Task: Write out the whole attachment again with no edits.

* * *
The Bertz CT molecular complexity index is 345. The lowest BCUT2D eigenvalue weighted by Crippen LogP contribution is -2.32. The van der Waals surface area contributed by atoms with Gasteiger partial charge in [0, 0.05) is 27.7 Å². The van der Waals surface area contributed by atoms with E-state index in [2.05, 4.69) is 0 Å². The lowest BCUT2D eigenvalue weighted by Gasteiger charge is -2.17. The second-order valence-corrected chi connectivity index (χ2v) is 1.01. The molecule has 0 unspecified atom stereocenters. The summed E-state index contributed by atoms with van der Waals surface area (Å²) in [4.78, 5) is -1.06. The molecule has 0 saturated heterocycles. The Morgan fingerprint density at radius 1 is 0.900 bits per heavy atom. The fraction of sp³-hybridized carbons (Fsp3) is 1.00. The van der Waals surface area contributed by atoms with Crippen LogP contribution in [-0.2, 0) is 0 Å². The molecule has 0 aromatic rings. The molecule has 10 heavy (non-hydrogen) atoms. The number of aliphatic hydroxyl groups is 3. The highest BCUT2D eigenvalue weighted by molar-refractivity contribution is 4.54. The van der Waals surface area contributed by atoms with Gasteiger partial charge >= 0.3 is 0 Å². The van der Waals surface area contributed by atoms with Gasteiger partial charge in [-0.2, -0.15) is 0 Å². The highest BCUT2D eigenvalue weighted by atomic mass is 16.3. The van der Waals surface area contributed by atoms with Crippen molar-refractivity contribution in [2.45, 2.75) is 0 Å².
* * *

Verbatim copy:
The Bertz CT molecular complexity index is 345. The lowest BCUT2D eigenvalue weighted by Crippen LogP contribution is -2.32. The van der Waals surface area contributed by atoms with Gasteiger partial charge in [0, 0.05) is 27.7 Å². The van der Waals surface area contributed by atoms with E-state index in [2.05, 4.69) is 0 Å². The lowest BCUT2D eigenvalue weighted by Gasteiger charge is -2.17. The second-order valence-corrected chi connectivity index (χ2v) is 1.01. The molecule has 0 unspecified atom stereocenters. The summed E-state index contributed by atoms with van der Waals surface area (Å²) in [4.78, 5) is -1.06. The molecule has 0 saturated heterocycles. The Morgan fingerprint density at radius 1 is 0.900 bits per heavy atom. The fraction of sp³-hybridized carbons (Fsp3) is 1.00. The van der Waals surface area contributed by atoms with Crippen LogP contribution in [-0.2, 0) is 0 Å². The molecule has 0 aromatic rings. The molecule has 10 heavy (non-hydrogen) atoms. The number of aliphatic hydroxyl groups is 3. The highest BCUT2D eigenvalue weighted by molar-refractivity contribution is 4.54. The van der Waals surface area contributed by atoms with Gasteiger partial charge >= 0.3 is 0 Å². The van der Waals surface area contributed by atoms with Gasteiger partial charge in [-0.2, -0.15) is 0 Å². The highest BCUT2D eigenvalue weighted by atomic mass is 16.3. The van der Waals surface area contributed by atoms with Crippen molar-refractivity contribution in [2.45, 2.75) is 0 Å².